Earlier this year, the hot news in technology was all about who or what was going to acquire Palm. At the end of the fiasco, HP was the one who walked away victorious with Palm's secret blueprints, acquiring the company for $1.2 billion in late April.
However, word on the street is that the competition for Palm was probably greater than we thought. Apple, Google and BlackBerry makers Research in Motion were also vying for the company's mobile technology.
It's hard to imagine life without our iPhones--let alone GPS, apps, an HD camera and a retina display. But before the RAZR, the BlackBerry and even the StarTAC, there was an unlikely phrase that gave rise to the notion that mobile radios will be able to make calls across countries and oceans: Over and out.
One analyst believes that Apple had another record quarter for the iPhone in the first three months of this year, with a new study showing those users are quite happy with their choice, thank you very much.
reports that a new Crowd Source study shows that Blackberry owners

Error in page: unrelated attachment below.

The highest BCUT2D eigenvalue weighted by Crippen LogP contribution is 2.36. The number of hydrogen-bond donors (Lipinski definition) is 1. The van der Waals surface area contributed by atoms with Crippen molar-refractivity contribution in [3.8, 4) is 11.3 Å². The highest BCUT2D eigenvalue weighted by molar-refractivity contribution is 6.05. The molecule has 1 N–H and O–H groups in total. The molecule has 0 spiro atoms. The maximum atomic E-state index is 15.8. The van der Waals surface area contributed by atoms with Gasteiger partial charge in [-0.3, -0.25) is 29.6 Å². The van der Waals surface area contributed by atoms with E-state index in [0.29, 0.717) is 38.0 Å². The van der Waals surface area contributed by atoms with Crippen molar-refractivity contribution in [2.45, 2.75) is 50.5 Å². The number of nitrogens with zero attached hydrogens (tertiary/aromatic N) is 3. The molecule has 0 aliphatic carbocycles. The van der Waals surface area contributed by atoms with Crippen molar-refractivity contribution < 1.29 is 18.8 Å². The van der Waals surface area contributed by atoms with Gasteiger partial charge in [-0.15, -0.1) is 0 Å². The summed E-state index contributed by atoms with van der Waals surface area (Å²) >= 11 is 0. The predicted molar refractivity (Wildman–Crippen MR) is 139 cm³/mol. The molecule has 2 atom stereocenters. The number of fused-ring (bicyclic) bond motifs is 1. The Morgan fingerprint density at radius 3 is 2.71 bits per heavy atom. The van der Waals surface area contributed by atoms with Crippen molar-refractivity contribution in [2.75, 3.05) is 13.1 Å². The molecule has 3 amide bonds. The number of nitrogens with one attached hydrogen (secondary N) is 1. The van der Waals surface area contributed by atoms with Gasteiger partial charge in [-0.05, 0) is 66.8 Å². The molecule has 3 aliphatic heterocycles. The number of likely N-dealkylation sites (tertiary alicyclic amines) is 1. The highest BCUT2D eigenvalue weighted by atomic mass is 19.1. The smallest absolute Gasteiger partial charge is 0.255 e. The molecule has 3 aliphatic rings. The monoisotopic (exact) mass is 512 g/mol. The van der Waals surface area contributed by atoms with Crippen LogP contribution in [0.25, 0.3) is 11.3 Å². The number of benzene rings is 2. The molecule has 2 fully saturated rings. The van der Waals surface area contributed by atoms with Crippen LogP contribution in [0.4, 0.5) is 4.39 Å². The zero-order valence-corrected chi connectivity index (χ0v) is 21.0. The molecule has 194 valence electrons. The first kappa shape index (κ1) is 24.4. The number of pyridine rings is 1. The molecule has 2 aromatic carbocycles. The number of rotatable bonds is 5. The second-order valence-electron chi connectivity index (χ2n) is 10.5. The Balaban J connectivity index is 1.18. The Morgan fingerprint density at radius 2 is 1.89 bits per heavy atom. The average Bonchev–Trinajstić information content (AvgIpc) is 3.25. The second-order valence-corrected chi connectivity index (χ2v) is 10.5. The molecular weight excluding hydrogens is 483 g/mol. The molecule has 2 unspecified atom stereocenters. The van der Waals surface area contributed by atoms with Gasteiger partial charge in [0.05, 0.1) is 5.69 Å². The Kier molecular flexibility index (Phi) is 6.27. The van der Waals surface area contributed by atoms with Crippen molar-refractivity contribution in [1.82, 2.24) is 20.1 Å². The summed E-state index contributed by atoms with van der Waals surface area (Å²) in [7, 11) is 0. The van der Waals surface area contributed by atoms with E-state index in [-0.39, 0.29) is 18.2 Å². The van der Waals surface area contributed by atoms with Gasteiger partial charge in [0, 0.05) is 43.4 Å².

haven't developed long-term affinity for their devices. The study
revealed that 39% of current Blackberry owners said they are "very
likely" to buy an iPhone as their next device. Another 34% said they
expect to try an Android next.
Everyone knows that iPhone is a notorious data hog -- prior to its debut in 2007, handsets had such a poor user interface that few people actually bothered to use them for anything but phone calls. Now, one of the makers of competing Blackberry devices says the iPhone will be a "prophet of a bandwidth-challenged future."
It was only a few days ago we discussed how the iPhone was growing in its third place status, but still lagged behind Research in Motion's Blackberry and Nokia's smartphones globally. In smaller markets, though, the picture is a little different.
Despite being a
late player to the mobile phone market and the typically higher prices
charged for Mac products, Apple's iPhone has managed to move into third
place globally behind Nokia and Research in Motion.